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Quality of life at the end of life

Protestantism And End Of Life Care

Ichthys as adopted as a Christian symbol. Courtesy WikiMedia Commons

Ichthys as adopted Christian symbol. Courtesy WikiMedia Commons

The term “Protestant” applies to many different Christian denominations with a wide range of beliefs that trace common origins to the Reformation. Protestant ideas have profoundly influenced modern bioethics, and most Protestants would see mainstream bioethics as compatible with their personal convictions (Canadian Medical Association Journal, Merril Pauls and Roger C. Hutchinson, 2002). However, this makes it difficult to define a uniquely Protestant approach to bioethics.

Although most Protestants are comfortable with a wide variety of life-sustaining treatments when facing disease with little hope of recovery, many understand why health care providers suggest a withdrawal of aggressive interventions (Pauls, Roger).

Belief in heaven or an afterlife provides comfort to patients and their families, and also leads some to avoid “playing God” and prolonging life at all costs. When faced with important decisions, many devout Protestants seek to determine God’s “will” for their lives through prayer, reading the Bible and consulting with other believers.

Protestants are mostly against euthanasia, because they view life as a gift from God that should not be taken away (BBC: Religion and Ethics).


PROTESTANTISM AT A GLANCE

Protestantism is a form of Christianity which began with the Protestant Reformation (16th century) as a revolt against what were believed to be errors in the medieval Roman Catholic Church’s hierarchy and doctrine. It is one of the three major divisions of Christianity, along with Roman Catholicism and Eastern Orthodoxy.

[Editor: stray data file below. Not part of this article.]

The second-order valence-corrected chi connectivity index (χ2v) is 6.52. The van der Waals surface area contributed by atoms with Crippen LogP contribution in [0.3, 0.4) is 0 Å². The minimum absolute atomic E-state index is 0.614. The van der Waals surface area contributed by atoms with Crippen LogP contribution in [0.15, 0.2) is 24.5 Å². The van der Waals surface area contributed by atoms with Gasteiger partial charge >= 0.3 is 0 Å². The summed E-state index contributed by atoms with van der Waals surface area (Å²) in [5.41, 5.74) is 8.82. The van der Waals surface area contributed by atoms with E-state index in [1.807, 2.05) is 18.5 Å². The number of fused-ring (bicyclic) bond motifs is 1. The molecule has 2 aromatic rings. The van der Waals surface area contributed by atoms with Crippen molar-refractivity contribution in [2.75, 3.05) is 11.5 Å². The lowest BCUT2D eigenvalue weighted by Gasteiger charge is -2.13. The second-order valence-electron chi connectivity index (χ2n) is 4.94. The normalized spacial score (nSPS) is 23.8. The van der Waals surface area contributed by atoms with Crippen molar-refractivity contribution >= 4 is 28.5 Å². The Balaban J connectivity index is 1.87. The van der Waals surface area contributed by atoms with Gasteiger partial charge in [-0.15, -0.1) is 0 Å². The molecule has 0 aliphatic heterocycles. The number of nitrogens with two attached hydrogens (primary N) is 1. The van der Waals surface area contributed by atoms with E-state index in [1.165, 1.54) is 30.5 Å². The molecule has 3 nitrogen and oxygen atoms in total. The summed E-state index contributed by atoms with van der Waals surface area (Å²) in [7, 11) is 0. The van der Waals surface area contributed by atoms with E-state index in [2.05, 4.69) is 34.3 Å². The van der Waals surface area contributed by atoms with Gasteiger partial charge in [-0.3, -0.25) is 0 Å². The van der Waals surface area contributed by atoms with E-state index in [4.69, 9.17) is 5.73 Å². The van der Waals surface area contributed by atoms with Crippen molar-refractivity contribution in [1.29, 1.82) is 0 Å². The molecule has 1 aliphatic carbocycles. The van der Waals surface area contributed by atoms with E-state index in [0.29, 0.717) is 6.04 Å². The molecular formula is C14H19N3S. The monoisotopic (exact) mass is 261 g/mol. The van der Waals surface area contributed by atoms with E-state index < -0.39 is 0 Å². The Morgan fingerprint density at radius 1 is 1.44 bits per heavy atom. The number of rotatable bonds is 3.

With more than 800 million adherents, forms of Protestantism flourish on all populated continents, according to PEW Research Center. However, the majority of Protestants are members of just a few denominations: Adventism, Anglicanism, Baptist churches, Reformed churches, Lutheranism, Methodism and Pentecostalism.

The Ninety-Five Theses. Courtesy WikiMedia Commons

The Ninety-Five Theses. Courtesy WikiMedia Commons

The movement is widely considered to have begun in 1517 when Martin Luther, a German priest and professor of theology, published his Ninety-Five Theses, a public criticism against abuses in the sale of indulgences, which purported to offer remission of sin to their purchasers, among other things (Protestants: A History from Wittenberg to Pennsylvania 1517-1740, C. Scott Dixon).

All Protestant denominations reject the notion of papal supremacy and generally deny the Roman Catholic doctrine of transubstantiation (during this sacrament, bread and wine consecrated by a priest become the body and blood of Christ).

Most Protestants regard the Bible (Old and New Testament) as the supreme source of authority over their church and lives, placing it above church tradition and hierarchy.

Believers are pardoned for sin solely by faith in Jesus Christ, rather than from a combination of faith, good works and sacraments. For Protestants, good works are a consequence of faith in Christ.